Meet The GeForce GTX 780

As we previously mentioned, the GTX 780 is very much a Titan Mini in a number of ways. This goes for not only the architecture, features, and performance, but as it turns out it will be the case for the design too. For the reference GTX 780 NVIDIA will be straight-up reusing the GTX Titan’s board design, from the PCB to the cooler, and everything in between.

As a result the reference GTX 780 inherits all of the great things about the GTX Titan’s design. We won’t go into significant detail here – please read our GTX Titan review for a full breakdown and analysis of Titan’s design – but in summary this means we’re looking at a very well built blower design almost entirely constructed out of metal. GTX 780 is a 10.5” long card composed of a cast aluminum housing, a nickel-tipped heatsink, an aluminum baseplate, and a vapor chamber providing heat transfer between the GPU and the heatsink. The end result is that the reference GTX 780 like Titan before it is an extremely quiet card despite the fact that it’s a 250W blower design, while it also maintains the solid feel and eye-catching design of GTX Titan.

Drilling down, the PCB is also a re-use from Titan. It’s the same GK110 GPU mounted on the same PCB with the same 6+2 phase power design. This is part of the reason that GTX 780 has the same TDP as GTX Titan, while at the same time giving GTX 780 as much or more TDP headroom than Titan itself. Using the same PCB also means that GTX 780 has the same 6pin + 8pin power requirement and the same display I/O configuration of 2x DL-DVI, 1x HDMI, 1x DisplayPort 1.2.

Also being carried over from Titan is GPU Boost 2.0, which was first introduced there and has since been added to additional products (many GeForce 700M products already have it). GPU Boost is essentially a further min-maxed turbo scheme that more closely takes into account temperatures and GPU leakage characteristics to determine what boost bins can be used while staying below TDP. It’s more temperature dependent than the original GPU Boost and as a result more variable, but in cooler situations it allows tapping into that thermal headroom to hit higher clockspeeds and greater performance, TDP allowing. At the same time this means GTX 780 also gains GPU Boost 2.0’s temperature target functionality, which allows users to cap boost by temperature as well as TDP. As with Titan this limit is 80C by default, with the idea being that adjusting the limit is a proxy for adjusting the performance of the card and the amount of noise it generates.

NVIDIA GeForce GTX 780 Review Meet The GeForce GTX 780, Cont
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  • Rodrigo - Thursday, May 23, 2013 - link

    Excellent choice for less money than Titan! :-) Reply
  • Ja5087 - Thursday, May 23, 2013 - link

    "NVIDIA will be pricing the GTX 680 at $650, $350 below the GTX Titan and GTX 690, and around $200-$250 more than the GTX 680."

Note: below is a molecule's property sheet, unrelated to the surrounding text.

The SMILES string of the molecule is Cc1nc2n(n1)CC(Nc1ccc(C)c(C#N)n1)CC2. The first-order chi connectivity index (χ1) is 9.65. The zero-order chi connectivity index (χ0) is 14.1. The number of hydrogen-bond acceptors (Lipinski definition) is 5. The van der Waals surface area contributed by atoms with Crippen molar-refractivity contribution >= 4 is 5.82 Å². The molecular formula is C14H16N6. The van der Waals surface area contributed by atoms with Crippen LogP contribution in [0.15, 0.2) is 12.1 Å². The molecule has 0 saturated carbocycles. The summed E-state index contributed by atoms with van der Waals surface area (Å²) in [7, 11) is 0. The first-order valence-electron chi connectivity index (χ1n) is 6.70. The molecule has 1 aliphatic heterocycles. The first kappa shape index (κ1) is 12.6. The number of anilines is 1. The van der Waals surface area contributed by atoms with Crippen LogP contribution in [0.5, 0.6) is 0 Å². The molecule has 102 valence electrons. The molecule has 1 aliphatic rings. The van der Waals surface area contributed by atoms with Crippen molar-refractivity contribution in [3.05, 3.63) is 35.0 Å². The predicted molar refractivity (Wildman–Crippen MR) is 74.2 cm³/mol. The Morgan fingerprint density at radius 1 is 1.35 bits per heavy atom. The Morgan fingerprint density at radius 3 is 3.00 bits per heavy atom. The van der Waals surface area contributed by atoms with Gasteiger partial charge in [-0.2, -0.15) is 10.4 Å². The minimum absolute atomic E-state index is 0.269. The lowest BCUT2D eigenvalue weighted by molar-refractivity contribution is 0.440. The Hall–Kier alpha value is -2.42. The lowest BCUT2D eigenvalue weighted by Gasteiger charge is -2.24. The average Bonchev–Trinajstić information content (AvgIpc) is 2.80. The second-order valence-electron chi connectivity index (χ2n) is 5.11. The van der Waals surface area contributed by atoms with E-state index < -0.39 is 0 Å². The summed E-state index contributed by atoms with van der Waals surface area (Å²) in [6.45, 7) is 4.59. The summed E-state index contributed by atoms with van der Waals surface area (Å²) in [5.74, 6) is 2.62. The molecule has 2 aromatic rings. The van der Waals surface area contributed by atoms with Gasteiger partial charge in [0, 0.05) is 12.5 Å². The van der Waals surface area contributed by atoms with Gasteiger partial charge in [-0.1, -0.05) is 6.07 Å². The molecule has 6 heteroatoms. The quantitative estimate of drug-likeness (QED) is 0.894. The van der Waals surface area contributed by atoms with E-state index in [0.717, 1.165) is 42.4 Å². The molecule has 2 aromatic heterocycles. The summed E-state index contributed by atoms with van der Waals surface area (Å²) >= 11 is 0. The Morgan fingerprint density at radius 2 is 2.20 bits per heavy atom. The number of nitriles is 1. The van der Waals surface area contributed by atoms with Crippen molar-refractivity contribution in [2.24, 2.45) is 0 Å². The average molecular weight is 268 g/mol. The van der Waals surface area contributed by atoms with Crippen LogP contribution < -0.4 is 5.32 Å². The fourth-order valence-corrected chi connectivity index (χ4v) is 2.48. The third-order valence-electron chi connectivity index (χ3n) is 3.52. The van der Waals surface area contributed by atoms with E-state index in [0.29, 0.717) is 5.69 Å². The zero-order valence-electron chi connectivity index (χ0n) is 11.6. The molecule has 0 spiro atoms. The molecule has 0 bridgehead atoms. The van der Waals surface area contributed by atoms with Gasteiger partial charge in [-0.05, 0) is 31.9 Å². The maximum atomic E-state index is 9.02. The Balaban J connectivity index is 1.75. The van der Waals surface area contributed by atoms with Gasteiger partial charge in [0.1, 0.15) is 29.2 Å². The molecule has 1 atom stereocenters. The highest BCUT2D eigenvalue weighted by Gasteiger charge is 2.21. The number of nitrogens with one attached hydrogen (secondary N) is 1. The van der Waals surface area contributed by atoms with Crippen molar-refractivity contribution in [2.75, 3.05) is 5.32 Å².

I think you mean the 780?
    Reply
  • Ja5087 - Thursday, May 23, 2013 - link

    Accidently replied instead of commented Reply
  • Ryan Smith - Thursday, May 23, 2013 - link

    Thanks. Fixed. Reply
  • nunomoreira10 - Thursday, May 23, 2013 - link

    compared to titan it sure is a better value, but compared to the hight end 2 years ago its twice as much ( titan vs 580 ; 780 vs 570 ; 680 vs 560)
    NVIDIA is slowly geting people acoustmed to hight prices again,
    im gona wait for AMD to see what she can bring to the table
    Reply
  • Hrel - Friday, May 24, 2013 - link

    She? AMD is a she now? Reply
  • SevenWhite7 - Monday, July 08, 2013 - link

    Yeah, 'cause AMD's more bang-for-the-buck.
    Basically, NVidia's 'he' 'cause it's always the most powerful, but also costs the most.
    AMD's 'she' 'cause it's always more efficient and reasonable.
    I'm a guy, and guys are usually more about power and girls are more about the overall package.
    Just my experience, anyway, and this is just me being dumb trying to explain it with analogies =P
    Reply
  • sperkowsky - Wednesday, February 26, 2014 - link

    bang for your buck has changed a bit just sold my 7950 added 80 bucks and bought a evga acx 780 b stock Reply
  • cknobman - Thursday, May 23, 2013 - link

    At $650 I am just not seeing it. In fact I dont even see this card putting any pressure on AMD to do something.

    I'd rather save $200+ and get a 7970GE. If Nvidia really wants to be aggressive they need to sell this for ~$550.
    Reply
  • chizow - Thursday, May 23, 2013 - link

    Nvidia has the GTX 770 next week to match up against the 7970GE in that price bracket, the 780 is clearly meant to continue on the massive premiums for GK110 flagship ASIC started by Titan. While it may not justify the difference in price relative to 7970GHz it's performance, like Titan, is clearly in a different class. Reply

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